by STrinity (723872)
        Do those life expectancy figures include people dying from acute lead poisoning?
        • Do those life expectancy figures include people dying from acute lead poisoning?

          Wait, are those the Cubans, or American kids with toys made in China? I'm confused.
      • Re: (Score:2, Informative)

        by Serge_Tomiko (1178965)
        Totally false. They don't count a child as "born" in Cuba until it has lived for a week. Since a significant portion of infants die during that time, it should not be a surprise their statistics indicate a lower infant mortality rate.

      • Re: (Score:3, Informative)

        And all they've given up is their inalienable rights as human beings. Yay!
        • Re: (Score:3, Insightful)

          by Omestes (471991)

          And all they've given up is their inalienable rights as human beings. Yay!


          Er... where do I find these "inalienable rights" for all human beings? Last I checked, the common interpretation was that these only apply to US citizens, if we had to extend them to everyone else our current international (and increasingly domestic) policies would dissolve.

          To all of our leaders, since FDR (perhaps before), the only "inalienable right" that the US has stood for is opening your markets to our corporations, and do wha
      • nonsense (Score:5, Insightful)

        by Quadraginta (902985) on Thursday March 06, 2008 @04:43PM (#22667800)
        This bullshit urban legend about the "low" infant mortality rate in the US has got to stop.

        The reason the infant "mortality" rate in the US is low is because the US is one of the very few countries that tries to save the life of severely premature babies and babies with severe birth defects. Not surprisingly, quite a lot of these sad cases die, up to 80% in the case of severely premature babies. By contrast, most other countries don't even try to save those infants, and simply record them as late miscarriages or stillbirths. Since they're never "born" they can't "die," so they don't count in infant mortality statistics. Hey presto! A lower infant mortality rate than the US! Congratulatory headlines in any random self-hating US media outlet...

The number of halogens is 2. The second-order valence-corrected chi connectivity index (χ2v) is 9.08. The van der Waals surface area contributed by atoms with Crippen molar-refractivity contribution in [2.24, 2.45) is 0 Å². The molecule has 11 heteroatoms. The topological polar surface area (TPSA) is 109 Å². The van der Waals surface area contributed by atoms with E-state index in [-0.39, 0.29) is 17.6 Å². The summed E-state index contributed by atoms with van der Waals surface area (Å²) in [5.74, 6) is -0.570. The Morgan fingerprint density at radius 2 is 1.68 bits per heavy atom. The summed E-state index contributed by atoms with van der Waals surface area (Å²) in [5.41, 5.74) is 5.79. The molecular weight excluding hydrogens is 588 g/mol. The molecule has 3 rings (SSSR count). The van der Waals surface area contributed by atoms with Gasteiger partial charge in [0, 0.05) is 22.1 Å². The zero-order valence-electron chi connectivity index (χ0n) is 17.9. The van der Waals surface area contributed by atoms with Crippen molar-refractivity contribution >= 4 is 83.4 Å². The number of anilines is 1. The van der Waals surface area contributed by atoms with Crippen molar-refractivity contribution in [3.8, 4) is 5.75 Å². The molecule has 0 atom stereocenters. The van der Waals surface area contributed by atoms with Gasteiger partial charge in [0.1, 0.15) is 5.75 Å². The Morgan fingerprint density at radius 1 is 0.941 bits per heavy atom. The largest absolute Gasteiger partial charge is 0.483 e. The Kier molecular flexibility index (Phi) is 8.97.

Here's a related fun fact: university hospitals often have higher death rates than community hospitals for grave disease, e.g. heart attacks, strokes. Is this because they're less competent? Some strange corruption where the richer and more prestigious hospital is screwing up because of its callous disregard for humanity, i.e. the kind of "logic" used to criticize the US infant mortality rate? Nope. It's just because the most serious cases prefer to go to university hospitals, or get transferred there from community hospitals, and because university hospitals often admit people for experimental therapies that usually don't work, whereas less sophisticated hospitals just send folks to hospice or home to die.

        Whenever you compare statistics, it really needs to be apples to apples, and when the statistic is so politically-charged as a quality of life versus type of government measurement, you really need to ask some hard and detailed questions about the methodology. It's amazingly easy to lie with statistics.
      • Re: (Score:3, Interesting)

        by 0111 1110 (518466)
        They have first rate low tech preventative and pre/post natal health care.

        Well, I agree with the 'low tech' part. As for the rest, getting the nurses there to stop reusing hypodermic needles would be a good start. I was waiting at a clinic in Havana with my (Cuban) ex-girlfriend for a blood test and was amazed at the Cubans waiting their turn to get an injection from the same needle. At least they washed it in a tray of water between shots. Yeah, Cuba is the high tech health care capital of the world. I dem
    • If you can get 15 different types of ketchup in the store then clearly you have a great society.